The Cost of Being Lonely

That loneliness can become costly

Once upon a time some 62 days ago (to be exact), my husband and I picked up our lives and moved 7 hours up north to a new city. I know, I know, you've already heard this story several times. But what you haven't heard is my current feelings about completely changing my lifestyle and social life.

It's been hard.

I'm used to living in a city where I've established myself, made some lifelong friends, been a 15-minute drive from my siblings, and had the ability to participate in any hobby or sport with ease.

Now I'm living in a place where I know less than five people, and going out and exploring or running by myself seems... scary.

We've all been there. Whether we're in a safe place, a new space, or on a fun adventure. We get lonely.

The only difference from any other time I've been lonely is that this time it's costing me more than a few dollars.

You see, from the day we moved here until the first weekend in December -- there are 18 weekends. I will be in Fort McMurray for 5 out of those 18 weekends. Less than half of my weekends will be spent not travelling to cities that hold close friendships or family members.

Of the 5 weekends I'll be spending in Fort McMurray though, only 50% of those will be spent without a visitor.

I've literally filled my entire schedule with comfortable places to support my current state of loneliness. Which sounds crazy.

I mean, when I mapped out these numbers, I was SHOOK. Normally, I'm thrilled to spend time alone and to relax. But it seems that part of me is long gone.

The worst part of it all? I now haven't rested (because I've been constantly travelling), so I felt it was necessary to spend money on a night just to relax so I can "de-stress". Dinner, hockey game, and fancy hotel. WHO HAVE I BECOME?

You don't have to move to be lonely.

Admitting that I've been overspending on my entertainment and vacation budget because I've been travelling to keep myself happy is kind of embarrassing -- but I also know that feeling lonely doesn't always come from where you live.

Some people feel lonely in their very own cities, and in their very own lives. That loneliness can become costly.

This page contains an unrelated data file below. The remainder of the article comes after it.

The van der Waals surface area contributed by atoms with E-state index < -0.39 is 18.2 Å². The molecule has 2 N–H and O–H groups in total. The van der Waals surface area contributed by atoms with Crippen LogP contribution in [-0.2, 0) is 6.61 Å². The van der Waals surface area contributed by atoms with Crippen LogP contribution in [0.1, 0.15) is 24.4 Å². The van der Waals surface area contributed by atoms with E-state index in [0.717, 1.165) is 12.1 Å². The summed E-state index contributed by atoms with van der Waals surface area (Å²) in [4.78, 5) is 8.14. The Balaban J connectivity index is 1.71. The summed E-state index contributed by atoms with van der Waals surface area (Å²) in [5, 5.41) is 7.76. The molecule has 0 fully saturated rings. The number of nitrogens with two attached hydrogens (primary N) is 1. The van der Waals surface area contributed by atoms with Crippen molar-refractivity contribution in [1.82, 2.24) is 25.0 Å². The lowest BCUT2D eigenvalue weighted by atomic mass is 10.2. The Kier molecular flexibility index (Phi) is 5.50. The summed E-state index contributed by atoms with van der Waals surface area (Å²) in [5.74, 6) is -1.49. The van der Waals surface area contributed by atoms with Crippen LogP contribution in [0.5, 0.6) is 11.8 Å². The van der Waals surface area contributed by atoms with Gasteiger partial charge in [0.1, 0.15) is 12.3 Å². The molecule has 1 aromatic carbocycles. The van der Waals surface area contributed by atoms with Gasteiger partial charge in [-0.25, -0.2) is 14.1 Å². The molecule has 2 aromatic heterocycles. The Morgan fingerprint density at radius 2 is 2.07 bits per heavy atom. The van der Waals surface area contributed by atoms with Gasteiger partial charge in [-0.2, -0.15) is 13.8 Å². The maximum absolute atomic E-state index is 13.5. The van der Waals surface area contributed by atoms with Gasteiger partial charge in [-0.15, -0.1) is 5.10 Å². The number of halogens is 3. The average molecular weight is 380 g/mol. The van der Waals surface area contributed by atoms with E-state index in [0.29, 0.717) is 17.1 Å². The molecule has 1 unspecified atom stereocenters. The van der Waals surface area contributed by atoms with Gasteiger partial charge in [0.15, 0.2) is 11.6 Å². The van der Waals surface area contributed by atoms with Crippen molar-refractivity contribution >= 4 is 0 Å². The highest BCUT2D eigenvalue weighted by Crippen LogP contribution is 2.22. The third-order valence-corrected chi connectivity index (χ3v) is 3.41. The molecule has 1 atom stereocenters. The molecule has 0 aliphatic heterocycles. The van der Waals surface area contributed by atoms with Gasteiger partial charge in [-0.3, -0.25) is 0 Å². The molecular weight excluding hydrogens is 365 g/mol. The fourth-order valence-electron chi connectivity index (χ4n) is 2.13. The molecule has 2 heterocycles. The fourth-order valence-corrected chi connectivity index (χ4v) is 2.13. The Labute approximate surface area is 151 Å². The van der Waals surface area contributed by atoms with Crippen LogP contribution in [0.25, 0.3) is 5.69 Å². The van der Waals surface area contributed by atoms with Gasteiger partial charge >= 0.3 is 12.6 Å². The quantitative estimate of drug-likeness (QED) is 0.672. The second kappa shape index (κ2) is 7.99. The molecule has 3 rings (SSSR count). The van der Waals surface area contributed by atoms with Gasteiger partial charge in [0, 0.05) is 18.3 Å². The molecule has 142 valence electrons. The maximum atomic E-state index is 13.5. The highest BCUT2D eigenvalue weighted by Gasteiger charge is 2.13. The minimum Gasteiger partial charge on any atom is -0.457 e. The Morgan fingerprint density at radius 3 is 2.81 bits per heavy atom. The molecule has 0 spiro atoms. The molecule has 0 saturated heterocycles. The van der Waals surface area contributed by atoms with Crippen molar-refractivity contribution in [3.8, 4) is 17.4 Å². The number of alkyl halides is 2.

In just two months, I've already spent an additional $1073.28 on being lonely. 

That includes gas to drive, plane tickets, dining out, social outings, and small purchases. Every single one of those expenses were spent because I felt I was missing something.

The feeling of missing something is one of the easiest ways to lose financial control. 

When we're feeling excluded, upset, and bored -- we spend to feel the opposite. Being lonely is one of the worst feelings' in the world, but being over budget is one of the worst realizations.

So, how can we stop the cycle?

  • Get involved in your community (new or old)

  • Find free events that appeal to your interests

  • Meet new people by joining a sports team or club

  • Put yourself out there by taking risks

But most importantly -- let yourself feel what you feel.

Pretending that I'm not lonely by spending a ton of money on trips isn't going to stop the loneliness. It always feels great to see friends and family, but the hole is still there once I get home.

Admitting how you feel can be super hard, but it's always the first step to getting the rest of the spin cycles moving.

A couple of my good friends even mentioned that it's best to schedule time at a coffee shop so that you're around people more often, or to schedule Skype calls to feel more connected. (Thanks Andrew & Des)!

Being lonely is only temporary -- so don't let those poor financial habits that coincide with loneliness become permanent.

What do you normally do when you're feeling lonely? Have you ever spent money to make yourself feel closer to home? Let me know in the comments!